Tag Archives: lentil soup

Fiery Lentil Soup

So what are you up to for Bonfire Night? Baked spuds around the fire, sweets or messy toffee apples?

Personally, I’m a big fan of a flask of soup with some bread to keep the cold out, and I’ve got a recipe that is a guaranteed winter warmer. It’s good old-fashioned lentil soup, which is probably one of the easiest soups to make and I think by far and away one of the most satisfying.

I’ve recently been adding a lot more spices to my food, and that includes a lot more chilli. I’ve actually started to get quite experimental, and I can only apologise to everyone who has been surprised to find allspice cropping up in a range of dishes (albeit – no disasters so far!).

However, today is not an exercise in culinary risk-taking. Rather, it’s my “normal” lentil soup which has been fortified by a sharp twist of lemon juice at the end, and a swirl of chilli paste (in the form of sambal olek). The result is something that is robust, satisfying and packs rather a punch in the flavour department. However, if you’ve got folks around who perhaps prefer things a little milder, adding the chilli at the end avoids them running around looking for glasses of water to kill the heat.

So if you’re off to some Bonfire Night festivities, wrap up warm, keep your pets safe, and have a great evening!

For spicy lentil soup (serves 4, easy to double/triple):

• 2 tablespoons olive oil
• 1 onion, finely chopped
• knob of ginger, peeled and finely grated

• 3 clove garlic, finely chopped
• 2 teaspoons ground cumin
• 1 teaspoon ground coriander
• 1 teaspoon mild curry powder
• 2 carrots, peeled and coarsely grated
• 250g red lentils
• 1 stock cube
• 1 litre hot water
• salt and pepper, to taste
• lemon juice and chilli paste, to serve

1. Heat the oil in a large pot. Add the onions and cook on a medium heat until translucent (five minutes).

2. Add the ginger and garlic, and cook for two minutes (don’t let them burn). If they get too brown or start to stick, add a dash of water.

3. Add the spices and cook for 30 seconds. If it seems too dry, add some water – this will form a thick paste, and as the water evaporates, it will become oily and cook the spices. Don’t be tempted to add more oil.

4. Add the lentils and carrots and cook briefly, then add the water.

5. Bring to the boil, then simmer for 10 minutes. Add the stock cube, and keep simmering until the lentils are tender. Add more water if the soup is too thick, then add some salt and pepper to taste. Just before serving, add a dash of chilli paste and a squeeze of lemon juice, erring on the side of caution!

Worth making? I think the addition of the chilli takes this from a good soup to a great soup. An excellent choice to keep the chill at bay this week!

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Filed under Recipe, Savoury

Spicy Lentil Soup

Over the recent hard winter, I have been making a lot of lentil soup. It’s great as a quick lunch, cheap as chips, and has the bonus of being a filling, healthy dish. I know that lentils are just about the stereotypical vegetarian food (up there with unflavoured tofu), but I really like them. Lentil burgers, croquettes, heck, even on their own.

It took me a while to get my recipe for lentil soup quite right. As a child, my grandmother’s was the lentil soup, so I guess that I have been trying to recreate that over the years. I’ve also realised that it is the sort of dish that everyone has an opinion about (probably based on what their grandmothers used to make as well). Some like lots of pepper, others very salty, thick, thin, lumpy, smooth…lots of scope to vary it. So mine is quite thick and still has the texture of the lentils and whatever vegetables I’ve added. I also chuck in a load of fresh garlic, ginger and other spices to give the soup a real depth of flavour. You could add a bit more water and blitz it to a puree, but I find smooth soups just really, really dull.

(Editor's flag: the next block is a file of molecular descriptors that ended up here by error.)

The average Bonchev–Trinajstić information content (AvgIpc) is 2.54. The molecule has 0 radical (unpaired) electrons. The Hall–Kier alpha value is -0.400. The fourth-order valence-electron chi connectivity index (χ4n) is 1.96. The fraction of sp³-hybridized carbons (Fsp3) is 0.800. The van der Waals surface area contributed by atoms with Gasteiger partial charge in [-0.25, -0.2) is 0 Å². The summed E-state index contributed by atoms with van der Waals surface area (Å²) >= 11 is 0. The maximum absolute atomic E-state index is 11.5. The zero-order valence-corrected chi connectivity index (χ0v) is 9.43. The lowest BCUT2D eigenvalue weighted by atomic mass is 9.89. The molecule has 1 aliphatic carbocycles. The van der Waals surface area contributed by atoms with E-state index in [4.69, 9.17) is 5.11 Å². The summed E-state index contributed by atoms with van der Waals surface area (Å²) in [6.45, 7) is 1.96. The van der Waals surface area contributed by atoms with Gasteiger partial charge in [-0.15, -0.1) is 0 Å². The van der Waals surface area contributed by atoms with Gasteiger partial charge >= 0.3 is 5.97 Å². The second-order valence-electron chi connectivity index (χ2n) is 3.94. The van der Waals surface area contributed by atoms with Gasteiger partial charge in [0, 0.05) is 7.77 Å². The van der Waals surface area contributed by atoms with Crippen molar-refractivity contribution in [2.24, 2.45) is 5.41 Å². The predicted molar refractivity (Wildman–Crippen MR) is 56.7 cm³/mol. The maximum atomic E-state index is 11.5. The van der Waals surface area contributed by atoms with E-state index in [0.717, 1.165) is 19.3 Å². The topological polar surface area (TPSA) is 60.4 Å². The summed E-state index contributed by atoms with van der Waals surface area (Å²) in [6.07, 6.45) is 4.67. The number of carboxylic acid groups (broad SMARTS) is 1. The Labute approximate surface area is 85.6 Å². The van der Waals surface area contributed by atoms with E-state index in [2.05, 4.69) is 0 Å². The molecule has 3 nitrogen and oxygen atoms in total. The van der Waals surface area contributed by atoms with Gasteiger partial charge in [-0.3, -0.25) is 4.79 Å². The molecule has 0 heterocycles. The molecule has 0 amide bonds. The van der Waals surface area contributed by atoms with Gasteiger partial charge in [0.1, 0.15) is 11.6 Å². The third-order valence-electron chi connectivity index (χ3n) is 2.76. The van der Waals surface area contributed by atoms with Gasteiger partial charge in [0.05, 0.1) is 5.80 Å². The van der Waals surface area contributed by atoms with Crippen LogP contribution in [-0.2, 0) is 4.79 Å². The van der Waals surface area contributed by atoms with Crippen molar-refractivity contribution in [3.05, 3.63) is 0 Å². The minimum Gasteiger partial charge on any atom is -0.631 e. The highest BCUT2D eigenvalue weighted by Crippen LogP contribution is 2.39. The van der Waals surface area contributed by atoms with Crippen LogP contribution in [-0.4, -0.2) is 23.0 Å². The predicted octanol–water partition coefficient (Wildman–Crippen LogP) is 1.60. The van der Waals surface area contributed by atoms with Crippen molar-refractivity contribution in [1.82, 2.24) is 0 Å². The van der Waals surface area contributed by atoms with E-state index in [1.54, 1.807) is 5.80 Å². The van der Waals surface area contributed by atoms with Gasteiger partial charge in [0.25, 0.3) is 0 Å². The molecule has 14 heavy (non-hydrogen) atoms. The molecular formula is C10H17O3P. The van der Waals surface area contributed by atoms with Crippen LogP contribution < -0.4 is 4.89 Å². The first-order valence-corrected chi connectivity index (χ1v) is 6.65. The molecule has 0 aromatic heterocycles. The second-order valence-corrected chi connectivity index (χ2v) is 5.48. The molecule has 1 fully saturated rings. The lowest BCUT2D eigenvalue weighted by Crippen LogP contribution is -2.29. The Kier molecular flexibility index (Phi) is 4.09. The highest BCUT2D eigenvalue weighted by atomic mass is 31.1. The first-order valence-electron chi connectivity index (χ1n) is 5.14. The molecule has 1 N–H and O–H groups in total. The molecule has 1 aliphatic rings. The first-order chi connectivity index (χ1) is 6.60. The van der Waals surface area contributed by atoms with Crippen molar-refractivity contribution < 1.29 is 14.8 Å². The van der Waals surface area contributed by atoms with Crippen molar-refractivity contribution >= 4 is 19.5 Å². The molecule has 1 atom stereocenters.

I blogged a couple of days ago about my recently-acquired Espelette pepper…and this recipe needs spice…so is this a marriage made in heaven? Nothing ventured, nothing gained, so I gave it a go – the usual recipe, but I added less curry powder, and instead threw in a generous teaspoon of the Espelette. And…this works so well. The smoky, paprika-like flavour was there and there was a noticeable warmth to the soup this time, and it is flecked with little bits of red which looks pretty cool. In place of the usual black pepper and a squeeze of lemon, I sprinkled a bit more Espelette on top. My timing was good as well – a holiday weekend in London, and the usual rain has rolled in. This was just perfect for sitting on the sofa and watching a film.

For the soup:

• 2 tablespoons olive oil
• 1 white onion, finely chopped
• knob of ginger, peeled and finely grated

• 1 clove garlic, finely chopped
• 2 tablespoons ground cumin seeds
• 1 tablespoons ground coriander
• 1 teaspoon mild curry powder
• 1 generous teaspoon Espelette pepper
• 2 carrots, peeled and coarsely grated
• 250g red lentils
• 2 large tomatoes, roughly chopped
• 1 stock cube
• 1 litre hot water

Heat the oil in a large pot. Add the onions and cook on a medium heat until translucent (five minutes). Add the ginger and garlic, and cook for two minutes (don’t let them burn). Add the spices and cook for 30 seconds (if very dry, add another spoon of oil).

Add the lentils and carrots and cook for one minute, stirring all the time. Add the tomatoes, and stir well.

Pour in the water and add the stock cube. Stir well, bring to the boil, the simmer until the lentils are tender (at least 20 minutes). Serve with a sprinkling of Espelette pepper.

Worth making? This is a great soup, and is easy to adapt to what you have in the store cupboard. It takes spices really well, so feel free to be creative. It’s great on a chilly  day, and freezes well in small batches.

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Filed under Recipe, Savoury